The support he gets from villagers in Sharada "has been a great encouragement," he said. Greater internet connectivity in the region helps him overcome physical barriers like the military border so he can maintain regular contact with local people, he said while playing video and voice recordings from one Muslim villager. One video from the village shows a sand bunker with the Pakistani flag flying on the edge of a wall around the temple site. "This was shot recently, probably as a result of all the tension and shelling around the LOC," Pandita said. Despite the area now belonging to Pakistan, an Islamic country, "the people have not lost their sense of history, as most of the local shops and hotels are named after Sharada," he added. At Sharada, local Muslims believe in the legend of two sisters: Mai Sharada (mai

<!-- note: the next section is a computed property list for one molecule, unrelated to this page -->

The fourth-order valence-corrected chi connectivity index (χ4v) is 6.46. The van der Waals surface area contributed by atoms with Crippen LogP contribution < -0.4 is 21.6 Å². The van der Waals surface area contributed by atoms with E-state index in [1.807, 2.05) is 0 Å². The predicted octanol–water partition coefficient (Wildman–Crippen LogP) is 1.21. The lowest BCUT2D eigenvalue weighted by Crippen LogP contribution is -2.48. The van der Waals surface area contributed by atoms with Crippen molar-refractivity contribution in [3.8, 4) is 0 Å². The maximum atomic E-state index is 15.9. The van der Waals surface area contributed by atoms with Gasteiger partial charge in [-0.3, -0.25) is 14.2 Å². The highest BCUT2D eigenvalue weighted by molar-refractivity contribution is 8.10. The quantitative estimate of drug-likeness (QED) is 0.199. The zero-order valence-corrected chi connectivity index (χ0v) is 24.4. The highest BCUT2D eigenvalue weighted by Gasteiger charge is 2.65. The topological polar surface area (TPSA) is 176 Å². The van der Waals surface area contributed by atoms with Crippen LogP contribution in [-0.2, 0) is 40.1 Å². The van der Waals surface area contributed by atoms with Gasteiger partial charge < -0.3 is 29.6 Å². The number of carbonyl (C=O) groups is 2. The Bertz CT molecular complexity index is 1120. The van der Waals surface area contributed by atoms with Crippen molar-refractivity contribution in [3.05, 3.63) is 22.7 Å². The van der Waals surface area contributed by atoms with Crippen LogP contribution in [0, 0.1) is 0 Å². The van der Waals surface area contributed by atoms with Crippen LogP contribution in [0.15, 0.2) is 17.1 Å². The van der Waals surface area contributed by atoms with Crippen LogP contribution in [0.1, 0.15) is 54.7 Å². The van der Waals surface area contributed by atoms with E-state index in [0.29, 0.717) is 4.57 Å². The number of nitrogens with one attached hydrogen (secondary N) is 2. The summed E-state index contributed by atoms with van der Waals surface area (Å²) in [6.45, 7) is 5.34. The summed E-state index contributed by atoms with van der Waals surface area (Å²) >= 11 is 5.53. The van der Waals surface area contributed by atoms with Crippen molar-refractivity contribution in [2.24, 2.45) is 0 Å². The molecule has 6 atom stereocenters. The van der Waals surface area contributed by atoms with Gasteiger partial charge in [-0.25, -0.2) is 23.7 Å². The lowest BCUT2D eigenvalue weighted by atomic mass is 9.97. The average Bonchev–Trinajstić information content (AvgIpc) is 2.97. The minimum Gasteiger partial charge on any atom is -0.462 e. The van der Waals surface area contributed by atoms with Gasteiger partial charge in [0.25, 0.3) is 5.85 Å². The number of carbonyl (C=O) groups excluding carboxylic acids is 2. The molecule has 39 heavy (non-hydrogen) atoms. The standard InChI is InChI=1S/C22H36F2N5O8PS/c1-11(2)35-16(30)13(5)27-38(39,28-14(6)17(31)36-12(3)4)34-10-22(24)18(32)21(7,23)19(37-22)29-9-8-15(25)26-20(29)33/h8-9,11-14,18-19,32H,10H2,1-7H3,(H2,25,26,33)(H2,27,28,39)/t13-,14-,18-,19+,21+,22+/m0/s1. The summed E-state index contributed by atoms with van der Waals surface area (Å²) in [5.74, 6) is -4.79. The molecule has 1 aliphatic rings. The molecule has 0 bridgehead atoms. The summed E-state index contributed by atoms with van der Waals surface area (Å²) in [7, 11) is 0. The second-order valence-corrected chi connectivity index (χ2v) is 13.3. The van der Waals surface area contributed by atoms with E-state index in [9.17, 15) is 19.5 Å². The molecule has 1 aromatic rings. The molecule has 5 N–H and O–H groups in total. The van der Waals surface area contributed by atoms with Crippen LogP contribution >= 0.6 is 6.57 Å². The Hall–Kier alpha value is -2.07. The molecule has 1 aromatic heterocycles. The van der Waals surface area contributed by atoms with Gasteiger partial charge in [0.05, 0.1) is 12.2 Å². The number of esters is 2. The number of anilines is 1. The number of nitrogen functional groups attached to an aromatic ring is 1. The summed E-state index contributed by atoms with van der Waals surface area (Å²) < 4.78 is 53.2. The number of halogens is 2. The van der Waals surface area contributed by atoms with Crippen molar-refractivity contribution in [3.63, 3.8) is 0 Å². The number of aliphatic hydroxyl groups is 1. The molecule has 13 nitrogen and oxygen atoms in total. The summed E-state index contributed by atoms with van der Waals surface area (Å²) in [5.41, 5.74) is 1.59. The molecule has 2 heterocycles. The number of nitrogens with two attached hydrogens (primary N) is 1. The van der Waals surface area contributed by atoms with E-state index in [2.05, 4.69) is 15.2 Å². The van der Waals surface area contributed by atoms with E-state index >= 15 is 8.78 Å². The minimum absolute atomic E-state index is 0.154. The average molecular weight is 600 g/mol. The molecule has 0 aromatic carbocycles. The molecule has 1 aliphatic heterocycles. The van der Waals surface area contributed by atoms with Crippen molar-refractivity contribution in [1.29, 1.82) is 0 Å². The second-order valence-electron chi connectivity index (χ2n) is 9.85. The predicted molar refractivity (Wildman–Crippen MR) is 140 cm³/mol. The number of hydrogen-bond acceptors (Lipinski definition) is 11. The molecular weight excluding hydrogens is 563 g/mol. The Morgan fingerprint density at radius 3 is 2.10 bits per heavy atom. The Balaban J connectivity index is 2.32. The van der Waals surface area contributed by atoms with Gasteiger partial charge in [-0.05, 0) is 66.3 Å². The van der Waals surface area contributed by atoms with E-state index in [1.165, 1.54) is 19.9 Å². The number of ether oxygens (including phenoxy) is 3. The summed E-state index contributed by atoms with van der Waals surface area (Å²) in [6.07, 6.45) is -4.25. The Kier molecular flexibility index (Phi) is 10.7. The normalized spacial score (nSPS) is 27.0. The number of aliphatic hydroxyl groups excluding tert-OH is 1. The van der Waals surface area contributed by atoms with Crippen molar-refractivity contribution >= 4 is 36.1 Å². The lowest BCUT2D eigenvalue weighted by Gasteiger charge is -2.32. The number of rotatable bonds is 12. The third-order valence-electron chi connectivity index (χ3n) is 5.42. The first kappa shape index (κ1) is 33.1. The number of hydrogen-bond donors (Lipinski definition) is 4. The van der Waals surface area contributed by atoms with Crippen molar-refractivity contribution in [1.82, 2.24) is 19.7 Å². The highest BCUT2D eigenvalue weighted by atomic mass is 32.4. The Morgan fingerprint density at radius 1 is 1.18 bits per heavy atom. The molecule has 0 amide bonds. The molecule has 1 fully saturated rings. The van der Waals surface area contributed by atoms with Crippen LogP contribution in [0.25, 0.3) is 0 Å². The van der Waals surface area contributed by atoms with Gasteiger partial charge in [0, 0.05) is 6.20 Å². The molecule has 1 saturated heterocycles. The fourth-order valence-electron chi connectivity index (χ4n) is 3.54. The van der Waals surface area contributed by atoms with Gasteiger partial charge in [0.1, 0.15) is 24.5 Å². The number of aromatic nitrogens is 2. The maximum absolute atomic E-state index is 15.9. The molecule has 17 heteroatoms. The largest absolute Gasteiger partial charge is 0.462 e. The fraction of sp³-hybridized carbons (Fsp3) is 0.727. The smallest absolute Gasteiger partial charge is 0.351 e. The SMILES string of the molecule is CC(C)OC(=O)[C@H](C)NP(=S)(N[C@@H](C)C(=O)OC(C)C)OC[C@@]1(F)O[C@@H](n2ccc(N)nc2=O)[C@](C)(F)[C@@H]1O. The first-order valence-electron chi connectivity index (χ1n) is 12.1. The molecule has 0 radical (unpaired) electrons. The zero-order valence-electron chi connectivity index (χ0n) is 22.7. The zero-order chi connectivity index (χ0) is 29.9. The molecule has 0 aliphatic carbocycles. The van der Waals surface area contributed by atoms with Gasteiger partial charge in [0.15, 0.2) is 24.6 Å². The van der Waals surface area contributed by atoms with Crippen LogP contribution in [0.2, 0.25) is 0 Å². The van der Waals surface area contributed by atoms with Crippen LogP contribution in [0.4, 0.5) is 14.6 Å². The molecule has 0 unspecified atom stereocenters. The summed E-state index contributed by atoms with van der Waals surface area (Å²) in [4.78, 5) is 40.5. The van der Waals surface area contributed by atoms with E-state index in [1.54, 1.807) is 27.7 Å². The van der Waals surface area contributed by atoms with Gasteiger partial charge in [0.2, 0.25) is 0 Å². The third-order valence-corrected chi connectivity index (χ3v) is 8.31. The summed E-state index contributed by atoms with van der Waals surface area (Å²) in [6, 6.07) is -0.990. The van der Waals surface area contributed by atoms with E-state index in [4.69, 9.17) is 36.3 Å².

means "mother" in Urdu) and Mai Narada. Mai Sharada, the goddess of knowledge, is shown in carved form seated at the temple while Mai Narada is incarnated in the form of the hillock facing the temple, Bashir, a local resident, explains in one of Pandita's video messages. But taped messages aren't the only things that find their way across the heavily guarded border. Circumventing all of the restrictions on mined goods, some Kashmiri Muslims were able to bring Pandita soil and stones from the area around the temple. And he has sent flowers to friends there, with smugglers laying them where a sandalwood statue of Saraswati once lay. Moreover, he sent a poster of the goddess to villagers across the border. They fixed it on a stone wall and sent him a video recording to show him how it looked. "While they were working on it, a military man who was on duty came over and made enquires. One guy called me to explain what was happening, so I spoke to him and he was very understanding," Pandita said. The temple remains in a dilapidated condition: Many of the stones are corroded and the structure has lacked a roof since an earthquake devastated the region in 2008. The sandalwood statue inside disappeared shortly after the partition of India in 1947. Kashmir was subsequently divided among three countries including China and has since been at the center of a territorial dispute among all three. India controls the lion's share, or just over 40 percent of the land and 70 percent of the population. In a sign of thawing ties, India and Pakistan now run a cross-border bus between the capitals of their respective territories in Kashmir — Srinagar for India and Muzaffarabad for the Pakistan-administered side — to facilitate family reunions. Pandita is not permitted to use the bus because he has no relatives on the other side. "So far the focus of the people-to-people contact has been the Muslims, as only they have relatives across the border," he said. But most Kashmiri people "hold all religions in high esteem despite the insurgency and border tensions," he added. He believes promoting "religious tourism" across the border will further help mend ties between the two neighbors. Others disagree given the strategic importance of the region to both armies. Sayed Ata Hasnain, a former commander in Kashmir who now ranks as a member of Pandita's lobbying team, said Pakistan's army considers the village of Sharada a strategic location and would be loath to see it exposed to streams of Indians, tourists or otherwise. Pandita points to the bus as a symbol of what can be achieved when people set their differences aside and put their minds together. "Could we ever have imagined a bus would run between Srinagar and Muzaffarabad?" he mused.